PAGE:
The Solar System Might Have a New Dwarf Planet! | SciShow News

[♩INTRO] In 1849, we discovered an object between Mars
and Jupiter called Hygiea. For a while, we thought it was just another
big asteroid in the asteroid belt, but on Monday, a team announced in Nature
Astronomy that it might actually deserve a different
title. Based on their observations, Hygiea is probably
a dwarf planet! And it might also have a different origin
story than once thought. The requirements for being a dwarf planet
are pretty simple: You need to orbit only the Sun, be massive
enough that your gravity pulls you into a roughly spherical shape, and not be
able to clear your orbit. In other words, your gravity has to be weak
enough that you can’t push similarly-sized objects out of your path. As a relatively light object living in the
asteroid belt, Hygiea already checked two of these boxes. But until now, we couldn’t tell whether
it was spherical, because we were busy looking at other things, and because it’s
very dark and hard to see. Then came this week’s big announcement! To make the new discovery, astronomers used
the European Southern Observatory’s Very Large
Telescope to get the best images yet of Hygiea. And we can now say for sure that it is really
round! That means it checks all the dwarf planet
boxes! Though, just to be clear, Hygiea isn’t formally
a dwarf planet yet some official conversations will need to be
had about it first. But if it is reclassified, it will officially
replace Ceres as the smallest dwarf planet in our solar system. So, this is all great; I mean, humans love
categorizing things. But these observations have greater significance
for the solar system’s history, too. Because this team didn’t just find that
Hygiea is spherical. They also noticed something weird about the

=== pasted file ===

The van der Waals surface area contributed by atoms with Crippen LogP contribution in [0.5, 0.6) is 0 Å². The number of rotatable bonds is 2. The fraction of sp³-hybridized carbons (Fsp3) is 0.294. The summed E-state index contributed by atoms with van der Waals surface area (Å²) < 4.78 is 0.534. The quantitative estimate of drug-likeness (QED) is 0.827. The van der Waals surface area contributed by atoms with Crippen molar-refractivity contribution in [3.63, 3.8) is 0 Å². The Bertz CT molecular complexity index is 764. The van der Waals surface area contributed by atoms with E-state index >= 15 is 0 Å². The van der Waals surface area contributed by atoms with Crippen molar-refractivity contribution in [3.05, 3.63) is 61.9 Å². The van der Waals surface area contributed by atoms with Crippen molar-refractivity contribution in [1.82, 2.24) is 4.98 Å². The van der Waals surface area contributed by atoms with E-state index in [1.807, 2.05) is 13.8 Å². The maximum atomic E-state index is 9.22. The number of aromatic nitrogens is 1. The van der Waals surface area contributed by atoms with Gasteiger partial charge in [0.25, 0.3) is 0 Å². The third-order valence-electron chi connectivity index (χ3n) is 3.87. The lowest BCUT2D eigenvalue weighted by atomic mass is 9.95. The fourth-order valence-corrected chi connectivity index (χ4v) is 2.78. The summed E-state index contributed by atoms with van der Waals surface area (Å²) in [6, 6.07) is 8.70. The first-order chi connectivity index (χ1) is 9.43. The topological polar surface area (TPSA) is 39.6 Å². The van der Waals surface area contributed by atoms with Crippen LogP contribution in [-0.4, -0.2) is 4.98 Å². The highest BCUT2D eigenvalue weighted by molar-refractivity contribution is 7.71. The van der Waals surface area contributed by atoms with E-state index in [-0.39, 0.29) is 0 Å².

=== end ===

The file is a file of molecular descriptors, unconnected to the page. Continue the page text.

object’s surface. Previous research has shown that Hygiea is
the largest member in a family of asteroids that all formed from the same parent
body. The working hypothesis has been that this
parent body was hit by a bunch of impacts that knocked off smaller
asteroids until, eventually, Hygiea was all that was left behind. Based on this, Hygiea should be covered in
big craters. But the authors of this paper imaged 95% of
the thing’s surface, and there are no giant craters to be found. To solve this new mystery, the authors ran
simulations to see what conditions could have led to this scenario. And they suggested the original parent body
didn’t survive all those impacts after all. Instead, the impacts were likely so big that
the parent body was totally destroyed! Lots of the pieces just went flying off to
form all of the smaller asteroids in the family, but enough were big and close enough that
they reformed into Hygiea! So, keep an eye out for an official announcement, and maybe we’ll get to categorize Hygiea
as a dwarf planet soon. And speaking of big collisions… In 2017, scientists had the chance to directly
observe something amazing for the first time: the collision
of two neutron stars. Neutron stars are incredibly dense, neutron-rich